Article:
Innovative Field to Market Processes for Small Produce Farms
As stated in the application, we want to design a washing system to reduce the labor requirements needed to harvest, prep, pack and transport multiple kinds of fresh produce for the small farmer. To do this, the process will be based on crates to be used to harvest, wash, dry, cool, and transport items, reducing handling and redundancies. This season, I began the process of validating the core idea of our research proposal — the crate and its ability to be used for numerous parts of the process.
Having included only the cost of the new crates that I wanted to trial in this process, I decided to first do some investigation of a couple types and sizes of crates before committing the funds to one crate type. To do this, I located used crates of various sizes and types at zero cost so I can be sure of the crate type needed before ordering new ones in quantity.
Our trials consisted of harvesting different crops into the different types of crates and hand dipping or plunging the crates into a water bath to simulate the washer design. The trials were a success. We were able to notice differences in the way water would pass through crates having large holes as compared to ones with smaller holes. However hole size cannot be selected by water passage only. The needs and size of the produce being washed in the crate has to be assessed also.
Summary of grant funds used: Grant funds were used to purchase scales and the transport cart as budgeted, as well as hardware and electrical items needed to start construction of the washer and drier (also budgeted items). Funds were used to pay for time spent on trialing crate types and crate-based harvesting methods. Time was also spent doing washing trials with various crates and produce. We believe, based on these trials, that several vegetables will be able to be processed using our crate-based system. Those vegetables include beans, cucumbers, squash, potatoes, beets, radishes, cabbages, carrots, peas, kohlrabi, peppers, and turnips. With further trials next season, we hope to add tomatoes and lettuce as well.
As part of our outreach, we used funds to pay for time spent on collecting photos and creating a slide show presentation of our grant project which we made accessible from our website. I presented those slides at the Farmers Forum at the National Small Farm Trade Show & Conference in Columbia, Missouri last November (2006).
To date we have spent less than 50% of funding received. This winter we will be purchasing more materials needed in building the washer and drier as well as ordering crates to be used in next season’s trials.
a. Crate selection is a key element in the process.
b. Our original idea of using one crate for picking, transporting, washing, and spin drying is a great time saver for several kinds of vegetables.
c. Using a dedicated transport cart that maximizes the number of crates that can be moved from field to packing area adds to our efficiency.
d. Some crops may need to be sorted more in the field at harvest time than what we were doing prior to the use of this crate-based system. In the past, some items were picked and transported to a wash and sort area but that method is not possible with this new process.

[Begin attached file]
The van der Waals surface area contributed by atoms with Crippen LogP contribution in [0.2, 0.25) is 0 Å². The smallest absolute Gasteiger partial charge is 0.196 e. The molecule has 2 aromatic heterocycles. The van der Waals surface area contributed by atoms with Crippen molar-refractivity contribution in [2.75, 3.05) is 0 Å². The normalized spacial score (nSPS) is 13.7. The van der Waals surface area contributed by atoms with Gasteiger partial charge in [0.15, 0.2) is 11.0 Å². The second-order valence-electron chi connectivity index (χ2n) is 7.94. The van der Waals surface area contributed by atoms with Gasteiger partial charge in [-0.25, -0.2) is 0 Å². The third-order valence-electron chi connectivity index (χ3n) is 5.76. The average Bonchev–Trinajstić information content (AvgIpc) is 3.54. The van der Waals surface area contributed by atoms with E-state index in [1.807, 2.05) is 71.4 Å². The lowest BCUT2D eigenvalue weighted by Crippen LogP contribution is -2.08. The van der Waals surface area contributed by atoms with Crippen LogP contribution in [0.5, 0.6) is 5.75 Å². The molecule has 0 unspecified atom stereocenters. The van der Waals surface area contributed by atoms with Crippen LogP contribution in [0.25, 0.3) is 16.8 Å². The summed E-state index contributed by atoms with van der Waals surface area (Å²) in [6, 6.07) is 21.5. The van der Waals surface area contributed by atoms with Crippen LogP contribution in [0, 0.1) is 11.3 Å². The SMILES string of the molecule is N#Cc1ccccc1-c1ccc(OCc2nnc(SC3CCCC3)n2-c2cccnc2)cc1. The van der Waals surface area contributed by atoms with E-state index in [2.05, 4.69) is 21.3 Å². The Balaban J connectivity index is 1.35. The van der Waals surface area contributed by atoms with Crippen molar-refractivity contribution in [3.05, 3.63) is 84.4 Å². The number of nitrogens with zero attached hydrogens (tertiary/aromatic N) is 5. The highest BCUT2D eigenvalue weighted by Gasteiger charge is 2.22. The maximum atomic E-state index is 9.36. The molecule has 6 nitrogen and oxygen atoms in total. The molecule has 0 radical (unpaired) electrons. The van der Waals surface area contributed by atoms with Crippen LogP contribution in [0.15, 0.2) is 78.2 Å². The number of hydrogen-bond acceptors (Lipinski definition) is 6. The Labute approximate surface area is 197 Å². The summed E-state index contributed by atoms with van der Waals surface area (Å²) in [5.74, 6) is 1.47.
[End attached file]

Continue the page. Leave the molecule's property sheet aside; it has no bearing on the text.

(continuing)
e. This spring was extremely wet and when we used our crate-based system on muddy potatoes we could cut our wash time by nearly 90%.
f. The process will reduce handling but something we did not consider was that it may also reduce the opportunity to check for things like splits. This is an area we will be looking at more closely next season as we continue to research the process and make adjustments as we go.
g. The wash process will handle ten crates of ten different crops nearly as easily as handling ten crates of one single crop. This is important for farms like ours that pick on a daily basis handling multiple items and needing to reduce the time used to switch between crops.
WORK PLAN FOR 2007
a. Complete construction of the washer and drier by May.
b. Start refining the process for each crop type.
c. Make adjustments to the washer and drier as needed.
d. Record labor times for various crop types.
e. Trial different methods of harvesting into the crates looking for the most compatible and effective methods.
f. Trial transporting crops to market and selling from the crates to see if we can reduce yet more time at that end of the process. We are currently thinking of some type of “skirt” or “cover” that can be put on the crate to make it attractive and adaptable to our market displays.
g. Update the web presentation as the season progresses so others can see how the project is developing.
h. Prepare for a late summer or early fall field/demonstration day so other farmers can see the washer, drier, and processes in action.
i. Complete the final report as required.
a. I presented my ideas at a sustainable agriculture conference in my state (Indiana) and as part of the presentation, I asked for input from those attending and received some good input and suggestions. There were about 60 farmers that sat in on the presentation.
b. I presented at the Farmers Forum at the 2006 National Small Farm Trade Show & Conference for Joan Benjamin of NCR-SARE. There were about 50 farmers in attendance. I presented information on our project as well as information on how we applied for the grant.
c. I presented information on our farm to an Entrepreneurship Institute at Purdue University and touched on our SARE grant participation and project. There were about 30 students and 15 teachers attending.
d. We will continue to update our website with additional project information. We have several hundred visitors to our site each month.
e. We will host an on-farm field/demo day in 2007. We plan on advertising this outreach activity thru the local university, local sustainable agriculture groups, our website, and by distributing fliers to farmers at local farmers markets.